Oscar Ghiglia, A Forgotten Master
I came across the work of Oscar Ghiglia in a visit to the museum of Villa Mimbelli in Livorno years ago. Since then I never had enough of looking at his work.
Oscar Ghiglia, b.1876, came from a very poor family in Tuscany and lived in poverty for most of his life.
He was self taught and started painting in his early youth while doing all sorts of odd jobs. In those years he lived in Livorno, a city on the Tuscan coast. Ghiglia was able to bravely overcome his humble origins and his lack of formal education, and became part of the cultural elite of Tuscany. He wrote that his sordid existance of the first years of his life "is when my character was being delineated, in that I always believed best to communicate with objects than people"- as an explanation for his love of the still life genre.
In his youth he befriended the painter Llewellyn Lloyd among others, and Modigliani who was a little younger and from a very different background. Through Modigliani he came in contact with many jewish families to whom he was close and loyal for the rest of his life, including during the hard years of racial persecution.
It was not until 1901 that he moved to Florence and started attending the Scuola del Nudo, led by painter Giovanni Fattori, the star painter of the time. Fattori respected him as an artist and they paid each other studio visits, but Ghiglia did not belong to his students' group nor ever ascribed to the divisionist painting language that many Tuscan painter were adopting.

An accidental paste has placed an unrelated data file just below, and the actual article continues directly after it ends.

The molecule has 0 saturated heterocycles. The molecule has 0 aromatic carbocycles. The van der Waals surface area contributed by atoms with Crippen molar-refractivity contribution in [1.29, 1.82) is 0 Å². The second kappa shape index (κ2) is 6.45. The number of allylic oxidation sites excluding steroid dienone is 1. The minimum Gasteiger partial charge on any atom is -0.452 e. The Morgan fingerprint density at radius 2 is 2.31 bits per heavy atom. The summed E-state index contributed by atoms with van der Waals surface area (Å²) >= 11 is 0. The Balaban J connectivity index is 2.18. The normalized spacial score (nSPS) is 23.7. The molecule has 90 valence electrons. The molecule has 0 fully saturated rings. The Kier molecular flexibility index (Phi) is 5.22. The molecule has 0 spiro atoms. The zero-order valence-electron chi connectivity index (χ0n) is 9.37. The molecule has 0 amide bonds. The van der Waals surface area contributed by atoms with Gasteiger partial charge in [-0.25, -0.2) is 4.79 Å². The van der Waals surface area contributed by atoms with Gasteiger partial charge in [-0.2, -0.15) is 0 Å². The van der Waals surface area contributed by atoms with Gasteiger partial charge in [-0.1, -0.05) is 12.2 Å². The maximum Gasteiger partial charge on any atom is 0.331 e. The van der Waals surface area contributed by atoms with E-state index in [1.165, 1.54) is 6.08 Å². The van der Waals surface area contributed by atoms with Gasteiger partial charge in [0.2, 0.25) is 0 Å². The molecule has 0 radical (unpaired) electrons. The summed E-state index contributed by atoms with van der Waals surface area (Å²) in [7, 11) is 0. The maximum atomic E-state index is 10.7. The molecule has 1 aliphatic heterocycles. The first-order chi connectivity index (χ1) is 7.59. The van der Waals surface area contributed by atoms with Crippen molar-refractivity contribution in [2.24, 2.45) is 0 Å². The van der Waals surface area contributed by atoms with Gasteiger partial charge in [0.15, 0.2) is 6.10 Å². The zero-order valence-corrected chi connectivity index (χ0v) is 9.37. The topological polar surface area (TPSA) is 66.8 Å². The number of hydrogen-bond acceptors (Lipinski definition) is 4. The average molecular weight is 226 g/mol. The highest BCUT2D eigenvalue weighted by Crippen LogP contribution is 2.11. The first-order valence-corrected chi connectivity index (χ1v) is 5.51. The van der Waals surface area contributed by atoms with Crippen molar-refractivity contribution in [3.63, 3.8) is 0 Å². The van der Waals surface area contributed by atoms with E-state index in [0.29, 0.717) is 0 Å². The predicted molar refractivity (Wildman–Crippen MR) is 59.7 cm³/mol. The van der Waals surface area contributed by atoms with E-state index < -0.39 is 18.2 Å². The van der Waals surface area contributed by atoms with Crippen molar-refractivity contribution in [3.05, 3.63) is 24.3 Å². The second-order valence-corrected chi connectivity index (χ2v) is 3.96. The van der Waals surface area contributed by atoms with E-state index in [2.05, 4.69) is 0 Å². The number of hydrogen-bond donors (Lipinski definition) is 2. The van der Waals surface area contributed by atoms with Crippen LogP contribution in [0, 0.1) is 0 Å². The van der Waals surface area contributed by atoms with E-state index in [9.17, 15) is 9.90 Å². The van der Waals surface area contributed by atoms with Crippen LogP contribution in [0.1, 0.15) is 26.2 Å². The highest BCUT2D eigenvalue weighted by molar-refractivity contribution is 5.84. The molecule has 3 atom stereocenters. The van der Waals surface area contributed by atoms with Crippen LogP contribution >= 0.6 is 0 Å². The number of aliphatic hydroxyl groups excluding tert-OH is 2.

In Florence he also joined a group of intellectuals, including Papini and Prezzolini who will eventually form the core of the Futurists. He was well aware of the social and political situation at the time however his art was deliberately apolitic, and he disliked the -isms of that time. He did not share the fascination for modern machines and speed that was at the core of Futurism, and later on openly condemned fascism and war.
Another vital meeting of the end of the century was with his wife Isa: her devotion and affection supported him throughout his life providing the serene atmosphere that is so well depicted in his paintings.
Ghiglia's artistic breakthrough happend in 1901 when his self portrait was included in the prestigious Esposizione Universale in Venice. In the meantime he was making real progress, studying the old masters preferring Titian and Rembrandt rather than the Florentines.
His portraits are characterised by a solid perspective structure, immediate but in fact very complex. They never indulge toward sentimentality nor they become flamboyant. With a classical departure point, they are made modern by the simplification of the drawing; all the emotional content is reduced to a precise construction of the image. At the start of his career he mainly painted portraits but in the painting of his friend Lloyd ( above) his interest for still life is starting to appear.
In these first years there is no evidence of contacts with European contemporary painting, particularly with artists who had interest in the domestic such as the Nabi or Scandinavian, nor William Nicholson, who were all shown in Venice too. At this stage his development was completely autonomous- although the friendship with Ojetti soon gave him access to the extensive library of this well-known intellectual and Cezanne's influence can be clearly seen after 1910.
In 1914 at the start of WW1 he finds a refuge on the coastal town of Castiglioncello with Isa and their five children. He experiences strong feelings of isolation, seen almost as a bolshevic by the bourgeois holiday makers and far from the warmongering spirit of his frends, the Futurists.
Here he will paint some beautiful landscapes that are integral to his work. The format and the subjects recall the Macchiaioli painters but landscape for him is in fact a rational construction. with solid brushwork, the opposite of "optical" impressionism, and an intuition of the surface as the field of chromatic relationships - like a mosaic ( in his own words).